Interview: Writer Justin Polera and Esteban Schimpf
Interview: Writer Justin Polera and Esteban Schimpf
1.) What is your process?
My process is simple. I always start with a question about the fundamental meaning of an idea or object, “what is Art?” Typically these seemingly naive questions are beyond my ability to answer even though they almost always pertain to the field of art. However, instead of cowering away from them my approach is to answer them in the most basic way that I can. The answer I give is the attempt to discover something axiomatic. The answers to my questions appear overly simplistic but it is a conscious choice to answer them this way. I seek a populist answer, not necessarily one informed by expertise.
“What is Art?” Art is painting and sculpture. “What are paintings and sculptures?” They are objects made by artists that depict nudes, fruits, or landscapes. (I feel comfortable suggesting that abstraction is really just a coded extension of the landscape genre despite the reservations modernist aesthetic philosophy might have about this). “What is color?” Color is red, yellow, and blue because those are the primary colors. These sort of questions and reductive responses set the coordinates of my work. This is why you see that most of my pieces are populated by nude figures and arrangements of fruits; why they are often painted in primary colors, and why they are organized by the principles and influences of modernist (landscape) painting like that of Ellsworth Kelly, Piet Mondrian, Agnes Martin, Sol LeWitt, Ad Reinhardt, Joseph Albers, etc. etc.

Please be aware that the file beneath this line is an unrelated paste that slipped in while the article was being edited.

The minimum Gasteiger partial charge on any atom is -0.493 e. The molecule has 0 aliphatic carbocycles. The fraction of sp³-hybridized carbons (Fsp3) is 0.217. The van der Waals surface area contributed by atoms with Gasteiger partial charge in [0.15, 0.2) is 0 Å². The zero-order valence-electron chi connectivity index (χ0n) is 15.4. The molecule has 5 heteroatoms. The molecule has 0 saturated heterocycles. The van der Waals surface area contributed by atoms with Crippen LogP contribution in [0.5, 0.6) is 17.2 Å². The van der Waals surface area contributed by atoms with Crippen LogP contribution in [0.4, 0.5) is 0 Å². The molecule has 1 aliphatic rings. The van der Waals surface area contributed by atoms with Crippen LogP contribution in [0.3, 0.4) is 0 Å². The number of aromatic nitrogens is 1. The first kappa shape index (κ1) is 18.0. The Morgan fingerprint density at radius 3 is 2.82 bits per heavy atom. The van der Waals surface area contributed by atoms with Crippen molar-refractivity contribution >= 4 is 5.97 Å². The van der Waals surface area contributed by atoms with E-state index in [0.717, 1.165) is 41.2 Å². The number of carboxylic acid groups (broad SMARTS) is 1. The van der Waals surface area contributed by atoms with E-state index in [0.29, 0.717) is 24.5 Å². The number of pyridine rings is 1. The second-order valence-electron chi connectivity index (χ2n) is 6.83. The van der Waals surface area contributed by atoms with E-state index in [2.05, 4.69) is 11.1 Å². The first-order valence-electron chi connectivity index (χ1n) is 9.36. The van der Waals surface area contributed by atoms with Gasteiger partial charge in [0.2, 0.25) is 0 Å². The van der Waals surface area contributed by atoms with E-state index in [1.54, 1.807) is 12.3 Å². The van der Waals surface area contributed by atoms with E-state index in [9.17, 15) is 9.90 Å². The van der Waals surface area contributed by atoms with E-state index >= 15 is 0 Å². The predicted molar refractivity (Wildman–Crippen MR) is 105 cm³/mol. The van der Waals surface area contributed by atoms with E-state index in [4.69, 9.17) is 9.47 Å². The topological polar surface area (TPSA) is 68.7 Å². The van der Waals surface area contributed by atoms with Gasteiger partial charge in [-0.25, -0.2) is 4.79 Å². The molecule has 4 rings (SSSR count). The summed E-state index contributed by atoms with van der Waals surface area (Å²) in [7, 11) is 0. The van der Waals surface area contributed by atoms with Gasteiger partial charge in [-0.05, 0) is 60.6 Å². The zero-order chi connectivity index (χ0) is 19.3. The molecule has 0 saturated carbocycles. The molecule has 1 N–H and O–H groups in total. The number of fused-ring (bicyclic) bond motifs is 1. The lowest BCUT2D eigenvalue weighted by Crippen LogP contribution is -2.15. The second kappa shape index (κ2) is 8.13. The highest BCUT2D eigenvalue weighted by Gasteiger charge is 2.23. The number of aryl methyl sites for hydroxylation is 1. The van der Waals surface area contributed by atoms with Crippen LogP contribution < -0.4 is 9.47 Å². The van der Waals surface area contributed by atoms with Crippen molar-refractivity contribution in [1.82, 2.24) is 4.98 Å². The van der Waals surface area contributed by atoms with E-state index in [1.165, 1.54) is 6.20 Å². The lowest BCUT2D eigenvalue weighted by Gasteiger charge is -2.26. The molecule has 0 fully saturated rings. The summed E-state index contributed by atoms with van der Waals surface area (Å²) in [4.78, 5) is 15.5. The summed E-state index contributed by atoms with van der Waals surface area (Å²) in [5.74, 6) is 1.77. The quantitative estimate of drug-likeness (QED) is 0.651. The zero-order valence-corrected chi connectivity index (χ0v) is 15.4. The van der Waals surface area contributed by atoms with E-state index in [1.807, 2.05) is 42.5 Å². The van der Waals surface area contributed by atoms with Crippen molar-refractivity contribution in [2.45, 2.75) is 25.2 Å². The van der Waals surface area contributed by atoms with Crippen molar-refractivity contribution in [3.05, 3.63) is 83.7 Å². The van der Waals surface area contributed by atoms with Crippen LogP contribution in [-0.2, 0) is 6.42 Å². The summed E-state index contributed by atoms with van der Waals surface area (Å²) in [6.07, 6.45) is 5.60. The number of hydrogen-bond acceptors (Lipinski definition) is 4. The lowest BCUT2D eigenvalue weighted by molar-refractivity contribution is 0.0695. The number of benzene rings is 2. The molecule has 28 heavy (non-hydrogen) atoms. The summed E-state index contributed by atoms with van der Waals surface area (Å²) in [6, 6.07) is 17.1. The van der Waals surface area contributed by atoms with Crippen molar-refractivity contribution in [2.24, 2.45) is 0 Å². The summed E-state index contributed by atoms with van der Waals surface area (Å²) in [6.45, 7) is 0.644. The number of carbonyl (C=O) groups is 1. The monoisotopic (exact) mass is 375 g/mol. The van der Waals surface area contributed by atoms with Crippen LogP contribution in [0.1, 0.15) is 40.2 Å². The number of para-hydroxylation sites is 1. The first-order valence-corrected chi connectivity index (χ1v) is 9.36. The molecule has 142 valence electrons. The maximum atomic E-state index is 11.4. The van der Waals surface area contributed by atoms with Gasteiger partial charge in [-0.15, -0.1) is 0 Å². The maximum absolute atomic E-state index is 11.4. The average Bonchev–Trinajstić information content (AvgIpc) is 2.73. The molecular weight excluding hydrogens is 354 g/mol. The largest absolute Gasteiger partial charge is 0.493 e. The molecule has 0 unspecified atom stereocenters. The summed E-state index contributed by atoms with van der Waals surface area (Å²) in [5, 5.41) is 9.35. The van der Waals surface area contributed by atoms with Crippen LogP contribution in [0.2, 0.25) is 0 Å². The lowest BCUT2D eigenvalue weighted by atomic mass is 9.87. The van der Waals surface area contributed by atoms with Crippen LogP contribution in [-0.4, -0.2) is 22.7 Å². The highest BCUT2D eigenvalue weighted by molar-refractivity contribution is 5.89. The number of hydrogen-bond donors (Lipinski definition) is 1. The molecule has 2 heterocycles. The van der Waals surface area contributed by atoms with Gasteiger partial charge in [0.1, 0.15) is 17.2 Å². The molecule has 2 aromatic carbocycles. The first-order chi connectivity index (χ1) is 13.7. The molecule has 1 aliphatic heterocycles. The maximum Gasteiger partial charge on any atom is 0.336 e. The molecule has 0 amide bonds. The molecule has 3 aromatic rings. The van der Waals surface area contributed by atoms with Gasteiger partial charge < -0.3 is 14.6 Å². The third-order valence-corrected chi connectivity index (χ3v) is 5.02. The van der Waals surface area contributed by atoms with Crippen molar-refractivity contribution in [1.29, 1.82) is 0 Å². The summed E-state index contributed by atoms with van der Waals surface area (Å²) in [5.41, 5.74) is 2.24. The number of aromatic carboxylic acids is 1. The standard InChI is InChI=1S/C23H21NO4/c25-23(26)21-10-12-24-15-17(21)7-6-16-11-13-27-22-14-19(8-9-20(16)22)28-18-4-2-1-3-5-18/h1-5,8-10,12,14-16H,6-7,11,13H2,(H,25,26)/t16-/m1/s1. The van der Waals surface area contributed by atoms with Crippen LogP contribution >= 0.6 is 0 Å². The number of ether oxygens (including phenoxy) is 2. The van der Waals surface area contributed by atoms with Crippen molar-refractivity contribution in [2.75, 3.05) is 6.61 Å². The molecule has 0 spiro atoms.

Those simple answers help quell the buzzing of my hyperactive beehive mind. Once my coordinates are set I get to work. I’m at peace and that’s why can spend 12-15 hours a day in the studio shooting and working. The more time I spend in the studio the more I work and the more I work, the more I learn. My motivation for working it to surprise myself; to make something that I’ve never seen before…